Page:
Johns Hopkins School of Nursing, USA
Vickie Hughes has serviced in various clinical, educational, and leadership positions over the past 31 years. She retired as a colonel after 27 years of service within the United States Air Force. Her mental health clinical background includes working with children, adolescents, adults, and families in inpatient, partial hospitalization, and outpatient programs. Dr. Hughes obtained the Adult Psychiatric/Mental Health CNS certification in 1996 and was recognized as a Certified Alcohol and Drug Abuse Counselor in 1998. She earned a doctor of nursing science degree from Louisiana State University Health Science Center, a master’s degree in nursing from the University of Alabama at Birmingham, a master’s degree in counseling and human development from Troy State University, and a bachelor’s degree in nursing from the Medical University of South Carolina. She has nine years of teaching and course development experience to include serving as a dean for an Associate Degree Health Science program. In addition, she has served in leadership positions as a director of nursing and a clinic CEO.
Purpose There is limited literature published related to nursing leadership development within small island countries. This project, Irish Nurse Leadership Development, is part of a larger study examining cultural factors that influence leadership development within four small island countries in Europe. The development of nursing leadership in Ireland is on-going and still found today. This study examined phenomenal nurse leaders who found ways to make numerous advancements in nursing as a profession. The purpose of this study was to understand nurse leadership development within the Irish context.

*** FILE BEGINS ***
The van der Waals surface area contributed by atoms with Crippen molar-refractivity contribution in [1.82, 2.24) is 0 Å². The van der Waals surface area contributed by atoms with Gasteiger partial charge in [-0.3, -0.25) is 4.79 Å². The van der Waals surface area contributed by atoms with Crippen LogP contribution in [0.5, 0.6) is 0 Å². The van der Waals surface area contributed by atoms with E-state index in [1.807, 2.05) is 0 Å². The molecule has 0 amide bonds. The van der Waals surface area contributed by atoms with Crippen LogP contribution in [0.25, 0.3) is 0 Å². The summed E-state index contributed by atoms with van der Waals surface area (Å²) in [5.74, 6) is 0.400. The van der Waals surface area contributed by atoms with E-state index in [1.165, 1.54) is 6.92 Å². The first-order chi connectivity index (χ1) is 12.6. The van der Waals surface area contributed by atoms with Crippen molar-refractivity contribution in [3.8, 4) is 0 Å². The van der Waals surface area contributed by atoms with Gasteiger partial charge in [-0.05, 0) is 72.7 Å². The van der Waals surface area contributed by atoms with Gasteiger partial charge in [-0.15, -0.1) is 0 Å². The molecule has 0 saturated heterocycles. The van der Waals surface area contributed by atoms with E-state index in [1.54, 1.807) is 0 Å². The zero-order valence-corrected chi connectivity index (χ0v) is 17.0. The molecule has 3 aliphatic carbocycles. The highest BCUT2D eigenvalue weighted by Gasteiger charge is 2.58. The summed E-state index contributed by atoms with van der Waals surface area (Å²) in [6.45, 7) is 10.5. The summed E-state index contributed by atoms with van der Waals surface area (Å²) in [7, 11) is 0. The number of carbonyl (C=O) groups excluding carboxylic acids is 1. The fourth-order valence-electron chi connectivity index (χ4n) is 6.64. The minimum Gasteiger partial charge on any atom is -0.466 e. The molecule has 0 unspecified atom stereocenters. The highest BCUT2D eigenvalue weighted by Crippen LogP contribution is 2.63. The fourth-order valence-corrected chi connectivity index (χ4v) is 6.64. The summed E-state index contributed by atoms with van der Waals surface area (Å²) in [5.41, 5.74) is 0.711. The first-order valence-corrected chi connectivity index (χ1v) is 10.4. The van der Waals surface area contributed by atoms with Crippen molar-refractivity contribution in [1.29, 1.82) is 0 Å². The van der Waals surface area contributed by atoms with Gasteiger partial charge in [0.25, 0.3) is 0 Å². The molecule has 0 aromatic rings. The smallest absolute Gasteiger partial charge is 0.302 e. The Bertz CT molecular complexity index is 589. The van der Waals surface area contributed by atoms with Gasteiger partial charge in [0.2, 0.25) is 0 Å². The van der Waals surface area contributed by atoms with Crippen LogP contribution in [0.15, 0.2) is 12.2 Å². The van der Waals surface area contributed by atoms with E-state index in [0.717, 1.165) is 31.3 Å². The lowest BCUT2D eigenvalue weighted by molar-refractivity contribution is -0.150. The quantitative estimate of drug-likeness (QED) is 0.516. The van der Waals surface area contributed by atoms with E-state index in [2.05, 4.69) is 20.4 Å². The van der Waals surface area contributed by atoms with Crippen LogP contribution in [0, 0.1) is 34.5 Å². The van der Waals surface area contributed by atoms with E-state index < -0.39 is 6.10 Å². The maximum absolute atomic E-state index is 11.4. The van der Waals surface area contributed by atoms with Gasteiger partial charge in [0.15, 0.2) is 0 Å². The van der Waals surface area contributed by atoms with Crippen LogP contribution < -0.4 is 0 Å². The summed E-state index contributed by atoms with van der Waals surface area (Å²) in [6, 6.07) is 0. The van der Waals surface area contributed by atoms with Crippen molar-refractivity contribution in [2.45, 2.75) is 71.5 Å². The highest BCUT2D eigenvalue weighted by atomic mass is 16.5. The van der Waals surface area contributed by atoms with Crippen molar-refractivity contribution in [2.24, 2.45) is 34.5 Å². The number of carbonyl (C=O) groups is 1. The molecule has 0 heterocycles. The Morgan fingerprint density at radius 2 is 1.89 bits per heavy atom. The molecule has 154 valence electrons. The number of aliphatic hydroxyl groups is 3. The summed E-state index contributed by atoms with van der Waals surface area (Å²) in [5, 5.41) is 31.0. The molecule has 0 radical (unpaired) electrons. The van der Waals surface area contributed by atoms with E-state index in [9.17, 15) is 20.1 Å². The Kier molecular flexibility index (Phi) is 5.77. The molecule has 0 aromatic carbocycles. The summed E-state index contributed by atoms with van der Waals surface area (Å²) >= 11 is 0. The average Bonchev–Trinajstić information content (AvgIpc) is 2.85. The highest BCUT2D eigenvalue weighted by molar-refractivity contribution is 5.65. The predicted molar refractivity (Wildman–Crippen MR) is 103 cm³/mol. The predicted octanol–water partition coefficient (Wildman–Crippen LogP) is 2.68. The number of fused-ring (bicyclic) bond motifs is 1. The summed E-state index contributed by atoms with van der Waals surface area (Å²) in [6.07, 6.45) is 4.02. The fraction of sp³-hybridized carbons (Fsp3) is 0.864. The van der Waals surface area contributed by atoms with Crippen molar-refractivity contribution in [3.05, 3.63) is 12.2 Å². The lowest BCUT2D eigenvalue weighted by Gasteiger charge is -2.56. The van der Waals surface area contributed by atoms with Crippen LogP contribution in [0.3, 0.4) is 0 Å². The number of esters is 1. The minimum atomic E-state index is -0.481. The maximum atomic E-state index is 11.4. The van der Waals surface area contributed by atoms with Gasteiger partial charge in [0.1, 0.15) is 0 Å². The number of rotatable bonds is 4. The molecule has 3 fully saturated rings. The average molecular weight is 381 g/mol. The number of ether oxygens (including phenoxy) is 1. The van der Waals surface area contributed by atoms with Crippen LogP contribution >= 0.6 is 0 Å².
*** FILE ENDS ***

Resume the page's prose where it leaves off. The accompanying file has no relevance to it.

Method A focused ethnographical research design was used in interviewing four Irish nurses as they have evolved and assumed clinical, administrative, and academic leadership roles.
Results The major themes from this study included: critical feminist theory, leadership strategies, political acumen, and cultural impact.
Conclusion Irish nurse leaders demonstrated strategies to overcome cultural, political, and socio-economic barriers to influence policy in developing their nursing practice and leadership role while forging a path toward professional development and advancement.